When her sister had hit another roadblock in her treatment, Kim found something else – a remarkable young man who changed her perception of caregiving.
Cancer is something that permeates many parts of society, but those who suffer from cancer still face being stigmatized. And those of us who don't have cancer but are still affected by the disease often feel alone. We silently struggle with watching somebody we love go through cancer, unable to change the situation set before us.
When my sister was diagnosed, we, as a family, faced the reality head-on. All of sudden, nothing else mattered, and treatment started faster than we had a chance to grasp the full scope of the situation. She had been sick for a while, but nobody expected to hear the word “cancer.” There simply aren't adequate words to describe how that moment actually feels.
What followed her diagnosis was a seemingly endless maze of chaos, confusion and many unknowns. Just as my sister had her own battle, as her caregiver, so did I. Like a Venn diagram, we met in the middle, but each traveled a path that was uniquely our own. I spent copious amounts of time just trying to search for the instructions on how to survive cancer. After all, everything was on the Internet, so of course this had to be there too. Sad to say, I never found it.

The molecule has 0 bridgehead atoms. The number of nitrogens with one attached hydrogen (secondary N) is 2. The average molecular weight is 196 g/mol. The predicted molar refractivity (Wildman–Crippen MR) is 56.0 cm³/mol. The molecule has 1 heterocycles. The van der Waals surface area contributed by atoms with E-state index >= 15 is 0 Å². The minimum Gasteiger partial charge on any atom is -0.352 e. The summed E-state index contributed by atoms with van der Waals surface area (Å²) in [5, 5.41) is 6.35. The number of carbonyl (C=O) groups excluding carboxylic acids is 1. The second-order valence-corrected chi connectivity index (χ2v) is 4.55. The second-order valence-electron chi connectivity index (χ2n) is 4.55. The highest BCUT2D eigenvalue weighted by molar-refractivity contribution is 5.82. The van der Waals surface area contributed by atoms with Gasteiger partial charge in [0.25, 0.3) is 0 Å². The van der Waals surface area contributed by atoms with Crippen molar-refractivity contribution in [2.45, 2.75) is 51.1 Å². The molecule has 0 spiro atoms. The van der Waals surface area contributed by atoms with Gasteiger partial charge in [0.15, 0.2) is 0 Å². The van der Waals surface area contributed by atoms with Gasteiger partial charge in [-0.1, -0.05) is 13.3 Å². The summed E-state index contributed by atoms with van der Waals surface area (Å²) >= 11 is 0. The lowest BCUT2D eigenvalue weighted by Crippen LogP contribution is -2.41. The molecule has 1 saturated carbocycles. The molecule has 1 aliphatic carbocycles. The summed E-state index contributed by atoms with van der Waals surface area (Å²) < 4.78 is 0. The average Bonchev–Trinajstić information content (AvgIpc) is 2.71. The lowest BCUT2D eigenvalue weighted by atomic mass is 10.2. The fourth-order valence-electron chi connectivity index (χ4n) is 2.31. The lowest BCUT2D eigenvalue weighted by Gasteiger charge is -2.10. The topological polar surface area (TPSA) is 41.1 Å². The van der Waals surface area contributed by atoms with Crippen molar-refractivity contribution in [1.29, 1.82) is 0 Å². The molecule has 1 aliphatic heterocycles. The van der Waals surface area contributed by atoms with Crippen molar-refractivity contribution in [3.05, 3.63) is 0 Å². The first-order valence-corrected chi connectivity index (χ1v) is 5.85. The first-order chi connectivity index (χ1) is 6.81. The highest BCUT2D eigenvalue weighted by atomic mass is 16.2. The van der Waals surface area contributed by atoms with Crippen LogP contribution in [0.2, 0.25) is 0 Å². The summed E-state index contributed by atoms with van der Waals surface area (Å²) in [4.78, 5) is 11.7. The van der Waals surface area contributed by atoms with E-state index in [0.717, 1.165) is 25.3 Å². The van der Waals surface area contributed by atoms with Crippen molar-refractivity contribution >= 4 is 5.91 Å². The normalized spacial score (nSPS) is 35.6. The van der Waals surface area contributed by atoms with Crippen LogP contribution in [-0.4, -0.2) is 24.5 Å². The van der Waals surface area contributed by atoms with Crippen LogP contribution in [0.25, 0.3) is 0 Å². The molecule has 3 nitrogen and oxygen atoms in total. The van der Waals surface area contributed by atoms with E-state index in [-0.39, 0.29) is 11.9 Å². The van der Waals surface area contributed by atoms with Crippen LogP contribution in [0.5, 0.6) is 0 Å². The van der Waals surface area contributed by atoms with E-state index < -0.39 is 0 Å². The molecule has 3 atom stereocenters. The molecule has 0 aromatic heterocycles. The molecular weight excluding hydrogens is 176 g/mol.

What I did find was knowledge that helped to carry me through — a wealth of information that was both helpful and unhelpful. And nearly a year later, when she had hit another roadblock in her treatment, I found something else. I found a remarkable young man who changed my perception of caregiving. Several months after our online meeting in a chat room hosted for caregivers by the Leukemia and Lymphoma Society, we agreed to meet for coffee.
Through talking to him, I realized that although what I was doing for my sister maybe wasn't the norm, it was my normal and that was OK. Because as stated above, there is no road map for how to navigate cancer. And for those of us who are caregivers, I think it is most important that we have compassion with ourselves as we try to figure it all out. We sat face-to-face for the first time that afternoon and shared our respective stories. It was truly the first time that I hadn't felt entirely alone as a caregiver.
From night one in her hospital room, I had put pen to paper in an effort to simply get the thoughts out of my own head. In the time that followed, I never stopped. But it had never crossed my mind that my story could help others going through cancer, either as a patient or a caregiver.
It was after meeting him that day that I chose to begin volunteering with Rocky Mountain Chapter of LLS and sharing with CURE my words that have hopefully helped others. I know for certain that having those unique creative outlets helped me to process both during and after cancer. Sitting with him, I came to better understand that no matter how different each individual experience with cancer may be, in the end, you can find commonality in most everything in life. Even when it comes to cancer.